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First let me explain the reasons for undertaking this whole exercise of extended batting averages:
Let me start by replacing the first para of my article with the following, just to put to bed the Tendulkar v Lara arguments. Consider the following two outstanding batsmen, among the best of their generation.
Richards’ average is nearly eight behind Kallis', but is he that far behind? One of the main reasons for the difference in average has been the wide disparity in not-outs between the two, 12 against 31. It might be partly because of the way Richards played, almost always in an attacking mode. Both Richards and Kallis have similar Batting Position Index values - which is the average batting position at which a batsman has batted in - of 4.16 (Richards) and 3.77 (Kallis), indicating almost similar batting positions. This analysis seeks a way to normalise such situations.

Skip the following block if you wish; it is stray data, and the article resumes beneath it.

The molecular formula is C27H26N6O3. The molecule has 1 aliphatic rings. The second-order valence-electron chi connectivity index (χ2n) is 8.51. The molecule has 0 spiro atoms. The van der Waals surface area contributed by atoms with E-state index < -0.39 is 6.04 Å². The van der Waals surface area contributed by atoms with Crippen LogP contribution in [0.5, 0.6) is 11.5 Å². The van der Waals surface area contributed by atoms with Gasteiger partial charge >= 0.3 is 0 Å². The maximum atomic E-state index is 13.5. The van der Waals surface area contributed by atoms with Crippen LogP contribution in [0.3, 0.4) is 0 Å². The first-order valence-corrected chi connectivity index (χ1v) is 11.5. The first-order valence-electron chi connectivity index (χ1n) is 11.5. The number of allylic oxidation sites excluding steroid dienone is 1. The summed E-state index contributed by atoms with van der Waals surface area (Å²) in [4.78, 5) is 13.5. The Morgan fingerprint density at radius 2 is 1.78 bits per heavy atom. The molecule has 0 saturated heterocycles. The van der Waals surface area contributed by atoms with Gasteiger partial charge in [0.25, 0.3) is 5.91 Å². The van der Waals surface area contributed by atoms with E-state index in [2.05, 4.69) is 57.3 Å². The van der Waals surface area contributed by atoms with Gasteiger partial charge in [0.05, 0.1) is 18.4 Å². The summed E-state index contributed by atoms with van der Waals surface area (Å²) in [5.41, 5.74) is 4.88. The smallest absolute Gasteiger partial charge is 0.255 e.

Now to respond to some of the comments that came in:
The 1500 runs cut-off wasn’t meant to exclude Vinod Kambli, as someone suggested (Kambli is incidentally one of my favourite players). It was determined that the overall runs per Test for a top-order batsmen was around 75. The 1500 runs meant that one would have played 20 tests, which is a fair number of games. It also allowed me to include Hussey, which ensured further discussion on this phenomenal cricketer. Selecting the top 25 batsmen was again done to allow to include Lara and Pietersen, who were two of the 5 batsmen whose EBA was greater than their Batting Average.
The average of last ten innings could be construed as an arbitrary decision. Come to think of it, if I had taken five innings, it would have seemed too few, while 20 might have seemed too many. Ten innings represents about seven tests, which in turn is a minimum of two Test series.
Chris made a valid point about the order of the first table, stating that it should have been ordered by batting average rather than the EBA. A valid point, and I apologise for overlooking the significance. Unfortunately I had split the EBA-ordered wide table into two smaller ones and should have re-ordered the same.